That you will gladly listen to discourse, That could not cease to be. Green leaves were here; However trivial, if you thence be taught But 'twas the foliage of the rocks—the birch, That they, with whom you once were happy, tak The yew, the holly, and the bright green thorn, Familiarly of you and of old times. With hanging islands of resplendent furze: And, on a summit, distant a short space,
While I was seated, now some ten days past, By any who should look beyond the dell,
Beneath those lofty firs, that overtop A single mountain-cottage might be seen.
Their ancient neighbour, the old steeple-tower, I gazed and gazed, and to myself I said,
The Vicar from his gloomy house hard by
Came forth to greet me; and when he had asked, The fair Joanna drew, as if she wished
And silent morning, I sat down, and there,
In memory of affections old and true, Of formidable size had chiselled out
I chiselled out in those rude characters Some uncouth name upon the native rock,
Joanna's name deep in the living stone : Above the Rotha, by the forest-side.
And I, and all who dwell by my fireside, -Now, by those dear immunities of heart
Have called the lovely rock, Joanna's Rock." Engendered between malice and true love,
1800. I was not loth to be so catechised,
Note.--In Cumberland and Westmoreland are several And this was my reply :-“As it befel,
Inscriptions, upon the native rock, which, from the wastOne summer morning we had walked abroad
ing of time, and the rudeness of the workmanship, have
been mistaken for Runic. They are without doubt Roman. At break of day, Joanna and myself.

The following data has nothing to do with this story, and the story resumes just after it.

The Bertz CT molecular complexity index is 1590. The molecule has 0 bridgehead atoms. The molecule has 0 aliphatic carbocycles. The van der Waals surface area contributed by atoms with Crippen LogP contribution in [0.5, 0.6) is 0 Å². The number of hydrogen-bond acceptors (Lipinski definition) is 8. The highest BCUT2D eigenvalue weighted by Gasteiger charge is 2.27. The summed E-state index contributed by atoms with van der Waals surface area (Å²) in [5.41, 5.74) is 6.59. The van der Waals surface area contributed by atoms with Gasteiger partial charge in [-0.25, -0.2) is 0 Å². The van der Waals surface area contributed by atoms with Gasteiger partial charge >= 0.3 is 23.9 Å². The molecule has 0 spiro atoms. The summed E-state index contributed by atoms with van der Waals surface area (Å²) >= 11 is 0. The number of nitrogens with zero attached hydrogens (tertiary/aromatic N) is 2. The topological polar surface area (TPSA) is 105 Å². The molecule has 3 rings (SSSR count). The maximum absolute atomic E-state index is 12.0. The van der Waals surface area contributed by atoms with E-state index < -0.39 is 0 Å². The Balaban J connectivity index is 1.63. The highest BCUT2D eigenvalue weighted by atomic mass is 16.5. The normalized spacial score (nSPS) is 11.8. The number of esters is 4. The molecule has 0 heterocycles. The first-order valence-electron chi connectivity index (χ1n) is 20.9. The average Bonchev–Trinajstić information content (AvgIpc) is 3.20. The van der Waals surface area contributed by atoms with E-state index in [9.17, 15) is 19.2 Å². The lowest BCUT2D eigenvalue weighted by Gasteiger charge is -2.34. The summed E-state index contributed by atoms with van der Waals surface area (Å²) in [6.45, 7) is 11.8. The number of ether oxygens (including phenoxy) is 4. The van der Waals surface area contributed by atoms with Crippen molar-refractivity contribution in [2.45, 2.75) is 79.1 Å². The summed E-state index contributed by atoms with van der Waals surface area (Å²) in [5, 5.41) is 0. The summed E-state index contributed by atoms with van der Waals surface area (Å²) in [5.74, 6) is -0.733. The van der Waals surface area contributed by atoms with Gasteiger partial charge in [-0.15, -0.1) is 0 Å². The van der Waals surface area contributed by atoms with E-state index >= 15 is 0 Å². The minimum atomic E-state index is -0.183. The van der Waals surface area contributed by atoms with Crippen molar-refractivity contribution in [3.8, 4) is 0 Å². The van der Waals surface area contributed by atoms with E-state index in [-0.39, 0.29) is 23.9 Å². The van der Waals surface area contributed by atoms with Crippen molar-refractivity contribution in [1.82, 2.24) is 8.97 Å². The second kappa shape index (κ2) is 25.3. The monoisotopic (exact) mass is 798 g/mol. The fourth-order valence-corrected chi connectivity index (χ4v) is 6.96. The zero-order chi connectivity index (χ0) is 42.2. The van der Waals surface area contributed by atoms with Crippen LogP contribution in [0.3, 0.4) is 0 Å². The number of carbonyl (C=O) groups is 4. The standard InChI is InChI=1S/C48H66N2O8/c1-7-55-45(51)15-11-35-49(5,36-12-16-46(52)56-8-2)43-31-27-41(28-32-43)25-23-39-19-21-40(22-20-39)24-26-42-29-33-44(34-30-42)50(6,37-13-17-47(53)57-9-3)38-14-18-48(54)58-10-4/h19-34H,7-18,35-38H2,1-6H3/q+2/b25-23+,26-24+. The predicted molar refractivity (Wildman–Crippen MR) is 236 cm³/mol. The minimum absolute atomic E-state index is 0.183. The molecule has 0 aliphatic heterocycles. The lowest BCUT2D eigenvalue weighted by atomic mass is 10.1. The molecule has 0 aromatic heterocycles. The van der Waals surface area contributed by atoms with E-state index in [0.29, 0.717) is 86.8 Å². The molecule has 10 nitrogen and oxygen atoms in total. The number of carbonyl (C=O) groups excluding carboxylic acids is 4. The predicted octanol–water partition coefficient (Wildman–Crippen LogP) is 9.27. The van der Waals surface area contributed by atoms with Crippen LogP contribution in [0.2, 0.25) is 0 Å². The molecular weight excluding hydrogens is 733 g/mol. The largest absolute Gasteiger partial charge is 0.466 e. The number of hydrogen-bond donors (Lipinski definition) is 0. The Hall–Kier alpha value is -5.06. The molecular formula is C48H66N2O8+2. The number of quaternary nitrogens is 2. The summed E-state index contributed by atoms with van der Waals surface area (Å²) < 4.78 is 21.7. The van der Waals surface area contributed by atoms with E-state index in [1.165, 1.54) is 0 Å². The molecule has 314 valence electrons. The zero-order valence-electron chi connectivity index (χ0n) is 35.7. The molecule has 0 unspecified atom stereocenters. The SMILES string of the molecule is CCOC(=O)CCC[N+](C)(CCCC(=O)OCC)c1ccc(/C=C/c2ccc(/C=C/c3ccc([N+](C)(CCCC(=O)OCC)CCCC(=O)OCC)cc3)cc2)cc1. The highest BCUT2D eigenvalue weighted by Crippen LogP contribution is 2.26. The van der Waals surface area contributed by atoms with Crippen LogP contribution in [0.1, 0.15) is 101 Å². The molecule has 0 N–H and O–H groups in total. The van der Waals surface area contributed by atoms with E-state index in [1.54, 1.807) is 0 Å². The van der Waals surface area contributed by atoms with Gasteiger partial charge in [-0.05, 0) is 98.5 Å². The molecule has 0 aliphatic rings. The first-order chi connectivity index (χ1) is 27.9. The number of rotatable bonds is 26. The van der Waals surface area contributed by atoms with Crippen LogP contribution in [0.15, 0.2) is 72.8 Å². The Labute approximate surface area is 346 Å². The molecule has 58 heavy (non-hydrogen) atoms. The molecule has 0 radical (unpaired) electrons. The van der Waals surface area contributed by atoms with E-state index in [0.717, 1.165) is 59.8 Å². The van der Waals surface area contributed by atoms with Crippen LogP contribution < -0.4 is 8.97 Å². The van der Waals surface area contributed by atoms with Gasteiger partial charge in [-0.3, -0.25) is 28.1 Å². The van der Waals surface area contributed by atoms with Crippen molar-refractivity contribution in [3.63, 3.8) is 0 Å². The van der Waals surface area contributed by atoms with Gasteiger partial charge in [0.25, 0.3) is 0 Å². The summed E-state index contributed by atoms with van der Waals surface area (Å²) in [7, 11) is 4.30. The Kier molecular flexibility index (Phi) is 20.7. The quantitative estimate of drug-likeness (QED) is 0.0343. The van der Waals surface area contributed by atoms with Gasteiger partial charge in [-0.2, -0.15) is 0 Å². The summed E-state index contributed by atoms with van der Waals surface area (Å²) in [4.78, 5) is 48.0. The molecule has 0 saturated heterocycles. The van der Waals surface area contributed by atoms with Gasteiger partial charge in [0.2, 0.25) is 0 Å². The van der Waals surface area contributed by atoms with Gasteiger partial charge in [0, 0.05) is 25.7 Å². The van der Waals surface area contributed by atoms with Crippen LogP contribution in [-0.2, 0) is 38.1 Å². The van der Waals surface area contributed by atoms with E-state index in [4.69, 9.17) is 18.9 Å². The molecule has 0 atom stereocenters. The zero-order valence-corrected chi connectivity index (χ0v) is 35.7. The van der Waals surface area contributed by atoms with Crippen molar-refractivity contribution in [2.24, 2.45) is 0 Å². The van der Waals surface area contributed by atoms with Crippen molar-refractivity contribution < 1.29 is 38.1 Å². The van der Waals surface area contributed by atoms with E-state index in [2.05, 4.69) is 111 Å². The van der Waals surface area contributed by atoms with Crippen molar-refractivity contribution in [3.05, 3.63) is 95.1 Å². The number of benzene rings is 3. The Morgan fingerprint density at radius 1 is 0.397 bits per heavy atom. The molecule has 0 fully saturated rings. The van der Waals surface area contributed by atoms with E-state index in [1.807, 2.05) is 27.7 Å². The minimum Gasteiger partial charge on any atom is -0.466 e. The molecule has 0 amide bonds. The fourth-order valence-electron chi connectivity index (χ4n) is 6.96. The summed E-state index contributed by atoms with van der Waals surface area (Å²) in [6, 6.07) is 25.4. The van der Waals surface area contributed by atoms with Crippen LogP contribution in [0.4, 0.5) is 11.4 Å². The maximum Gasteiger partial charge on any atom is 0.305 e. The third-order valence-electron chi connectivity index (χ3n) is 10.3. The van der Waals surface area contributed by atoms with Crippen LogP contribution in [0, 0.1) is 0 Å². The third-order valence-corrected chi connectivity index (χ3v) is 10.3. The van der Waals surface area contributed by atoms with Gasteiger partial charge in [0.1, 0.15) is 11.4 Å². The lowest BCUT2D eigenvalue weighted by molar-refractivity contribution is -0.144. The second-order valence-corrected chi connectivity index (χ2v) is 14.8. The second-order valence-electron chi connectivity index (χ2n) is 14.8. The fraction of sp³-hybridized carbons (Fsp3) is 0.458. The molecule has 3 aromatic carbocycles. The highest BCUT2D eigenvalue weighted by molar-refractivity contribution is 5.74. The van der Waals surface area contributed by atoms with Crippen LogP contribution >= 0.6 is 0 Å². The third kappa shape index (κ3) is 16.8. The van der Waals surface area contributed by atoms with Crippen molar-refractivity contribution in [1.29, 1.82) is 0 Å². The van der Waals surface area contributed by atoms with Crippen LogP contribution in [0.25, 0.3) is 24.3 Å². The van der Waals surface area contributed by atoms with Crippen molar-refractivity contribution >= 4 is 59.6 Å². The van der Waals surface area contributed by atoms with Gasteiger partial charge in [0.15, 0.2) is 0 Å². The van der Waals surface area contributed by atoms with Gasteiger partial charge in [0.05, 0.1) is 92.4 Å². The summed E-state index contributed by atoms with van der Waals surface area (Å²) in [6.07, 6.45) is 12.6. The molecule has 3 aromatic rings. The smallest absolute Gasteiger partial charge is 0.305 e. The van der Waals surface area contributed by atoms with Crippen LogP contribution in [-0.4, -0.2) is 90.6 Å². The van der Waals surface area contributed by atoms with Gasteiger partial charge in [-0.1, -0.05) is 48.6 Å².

The Rotha, mentioned in this poem, is the River which, —'Twas that delightful season when the broom, flowing through the lakes of Grasmere and Rydale, falls Full-flowered, and visible on every steep,
into Wynandermere. On Helmcrag, that impressive single Along the copses runs in veins of gold.
mountain at the head of the Vale of Grasmere, is a rock
which from most points of view bears a striking resemOur pathway led us on to Rotha's banks;
blance to an old Woman cowering. Close by this rock is And when we came in front of that tall rock
one of those fissures or caverns, which in the language of That eastward looks, I there stopped short-and the country are called dungeons. Most of the mountains stood
here mentioned immediately surround the Vale of Gras
mere; of the others, some are at a considerable distance, Tracing the lofty barrier with my eye
but they belong to the same cluster.
THERE is an Eminence-of these our hills
The last that parleys with the setting sun ; Joanna, looking in my eyes, beheld
We can behold it from our orchard-seat; That ravishment of mine, and laughed aloud.
And, when at evening we pursue our walk
Along the public way, this Peak, so high
Above us, and so distant in its height,
Is visible; and often seems to send Was ready with her cavern ; Hammar-scar,
Its own deep quiet to restore our hearts. And the tall Steep of Silver-how, sent forth
The meteors make of it a favourite haunt:
The star of Jove, so beautiful and large
In the mid heavens, is never half so fair
As when he shines above it. 'Tis in truth Carried the Lady's voice,-old Skiddaw blew
The loneliest place we have among the clouds. His speaking-trumpet ;-back out of the clouds
And She who dwells with me, whom I have loved Of Glaramara southward came the voice;
With such communion, that no place on earth And Kirkstone tossed it from his misty head.
Can ever be a solitude to me, -Now whether (said I to our cordial Friend,
Hath to this lonely Summit given my Name.
1800. Who in the hey-day of astonishment Smiled in my face) this were in simple truth A work accomplished by the brotherhood Of ancient mountains, or my ear was touched With dreams and visionary impulses
A NARROW girdle of rough stones and crags, To me alone imparted, sure I am
A rude and natural causeway, interposed That there was a loud uproar in the hills.
Between the water and a winding slope And, while we both were listening, to my side | Of copse and thicket, leaves the eastern shore